Join Early Retirement Today
Reply
 
Thread Tools Search this Thread Display Modes
Fidelity Retirement Income Planner expense jump
Old 10-15-2012, 10:01 AM   #1
Recycles dryer sheets
smileydog's Avatar
 
Join Date: Feb 2007
Posts: 193
Fidelity Retirement Income Planner expense jump

I utilize the Fidelity RIP from time to time for a sanity check on retirement planning but recently have noticed some wide swings in expenses for 30+ years into the plan. I could imagine that they are assuming some large medical cost or other unknown expense. Has anyone else noticed this strange bump in expenses that lasts about 6 years - then drops down to a predicted level?
__________________

__________________
smileydog is offline   Reply With Quote
Join the #1 Early Retirement and Financial Independence Forum Today - It's Totally Free!

Are you planning to be financially independent as early as possible so you can live life on your own terms? Discuss successful investing strategies, asset allocation models, tax strategies and other related topics in our online forum community. Our members range from young folks just starting their journey to financial independence, military retirees and even multimillionaires. No matter where you fit in you'll find that Early-Retirement.org is a great community to join. Best of all it's totally FREE!

You are currently viewing our boards as a guest so you have limited access to our community. Please take the time to register and you will gain a lot of great new features including; the ability to participate in discussions, network with our members, see fewer ads, upload photographs, create a retirement blog, send private messages and so much, much more!

Old 10-15-2012, 02:32 PM   #2
Recycles dryer sheets
smileydog's Avatar
 
Join Date: Feb 2007
Posts: 193
Well... I guess i'm the only one with an issue since no one is chiming in. Strange that expenses show 400k increase for 6 years then go back to inflation trend. Maybe they have a fully functioning crystal ball.
__________________

__________________
smileydog is offline   Reply With Quote
Old 10-15-2012, 02:46 PM   #3
Full time employment: Posting here.
Tyro's Avatar
 
Join Date: Aug 2012
Location: Upstate
Posts: 699
Could it have anything to do with required minimum withdrawals or a gap between when some source runs out and some other source else kicks in?
__________________
Tyro is offline   Reply With Quote
Old 10-15-2012, 03:03 PM   #4
Thinks s/he gets paid by the post
MasterBlaster's Avatar
 
Join Date: Jun 2005
Posts: 4,359
I can't imagine why expenses would suddenly go up...

But I wonder, Are you married to an older spouse ? Could it be the loss of the spouses Social Security/and or pension upon death ?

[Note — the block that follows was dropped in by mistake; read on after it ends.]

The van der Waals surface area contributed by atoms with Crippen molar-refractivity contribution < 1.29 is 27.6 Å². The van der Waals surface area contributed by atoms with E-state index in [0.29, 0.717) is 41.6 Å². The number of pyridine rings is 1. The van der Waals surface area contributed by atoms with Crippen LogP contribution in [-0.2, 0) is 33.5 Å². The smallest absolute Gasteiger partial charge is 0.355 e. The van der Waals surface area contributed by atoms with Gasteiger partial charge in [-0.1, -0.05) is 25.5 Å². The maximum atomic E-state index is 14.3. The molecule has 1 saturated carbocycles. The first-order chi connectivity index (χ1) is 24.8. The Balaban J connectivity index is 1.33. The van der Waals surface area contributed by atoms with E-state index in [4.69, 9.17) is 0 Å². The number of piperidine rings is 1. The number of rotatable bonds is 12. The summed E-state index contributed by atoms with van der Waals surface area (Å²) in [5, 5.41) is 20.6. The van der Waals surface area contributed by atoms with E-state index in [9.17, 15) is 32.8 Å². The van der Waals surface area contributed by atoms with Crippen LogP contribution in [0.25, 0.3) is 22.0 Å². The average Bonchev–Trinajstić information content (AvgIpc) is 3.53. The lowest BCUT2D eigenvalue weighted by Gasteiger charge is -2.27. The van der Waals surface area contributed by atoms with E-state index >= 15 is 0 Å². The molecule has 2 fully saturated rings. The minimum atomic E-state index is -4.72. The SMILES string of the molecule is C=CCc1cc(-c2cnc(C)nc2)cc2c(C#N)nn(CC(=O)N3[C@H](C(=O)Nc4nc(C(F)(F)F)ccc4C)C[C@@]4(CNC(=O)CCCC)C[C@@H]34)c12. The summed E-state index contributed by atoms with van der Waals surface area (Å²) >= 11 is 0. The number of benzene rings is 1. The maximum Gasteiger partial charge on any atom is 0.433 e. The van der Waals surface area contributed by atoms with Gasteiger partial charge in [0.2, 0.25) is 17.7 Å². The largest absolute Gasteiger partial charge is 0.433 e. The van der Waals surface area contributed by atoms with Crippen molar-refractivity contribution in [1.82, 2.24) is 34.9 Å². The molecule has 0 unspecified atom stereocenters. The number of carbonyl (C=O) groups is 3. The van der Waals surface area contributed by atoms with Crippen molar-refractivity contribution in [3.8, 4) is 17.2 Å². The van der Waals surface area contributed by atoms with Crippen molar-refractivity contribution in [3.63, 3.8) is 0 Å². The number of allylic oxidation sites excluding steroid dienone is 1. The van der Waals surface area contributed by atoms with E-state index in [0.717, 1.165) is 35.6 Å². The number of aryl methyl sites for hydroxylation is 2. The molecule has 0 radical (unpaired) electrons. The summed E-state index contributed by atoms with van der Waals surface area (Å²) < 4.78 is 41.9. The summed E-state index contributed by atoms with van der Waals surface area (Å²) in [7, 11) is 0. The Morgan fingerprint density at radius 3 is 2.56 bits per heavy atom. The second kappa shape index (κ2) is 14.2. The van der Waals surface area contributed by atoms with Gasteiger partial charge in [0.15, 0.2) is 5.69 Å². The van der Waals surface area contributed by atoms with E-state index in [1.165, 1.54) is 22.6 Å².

Or has one of the asset groups been exhausted then and the other groups have to cover it ?
__________________
MasterBlaster is offline   Reply With Quote
Old 10-15-2012, 03:08 PM   #5
Confused about dryer sheets
 
Join Date: Aug 2012
Location: Fairfax
Posts: 7
If you haven't already tried it, look for expenses in the budget worksheet that vary by year - I think it puts an asterisk next to those - and click the link that reads "vary expense" or something like that (I don't have it open right now so I am working from memory). One of them probably has the suspect numbers in there. Can't speculate on how they might have gotten there, but I have had odd things happen with RIP also.
__________________
jkrm is offline   Reply With Quote
Old 10-15-2012, 03:14 PM   #6
Thinks s/he gets paid by the post
 
Join Date: Feb 2012
Posts: 1,104
I think the quickest way to reveal it is look at the "detailed cash flow sheet" next to the final graph. I find it very revealing. It shows expense broken down as tax, expense, etc. It's actually what I use to judge how "spot on" it and I are in our comparisons. Pretty sure you'll go "Ah HA" when you look at it.
__________________
H2ODude is offline   Reply With Quote
Old 10-15-2012, 03:43 PM   #7
gone traveling
 
Join Date: Apr 2009
Location: Eastern PA
Posts: 3,851
Agree with the prior two posts.

Assuming you use the detail expense sheet (rather than just the lump sum expense entry), it's somewhere "under the covers" and probably is related to an entry you made in the past, when you had some different ideas related to year by year expenses (yes, I have done it )...
__________________
rescueme is offline   Reply With Quote
Old 10-15-2012, 03:45 PM   #8
Thinks s/he gets paid by the post
Live And Learn's Avatar
 
Join Date: Feb 2012
Location: Tampa Bay Area
Posts: 1,689
+1 on the above posts.

(a) At the end do the detailed expense chart. It could be taxes based upon timing of distributions from tax deferred accounts.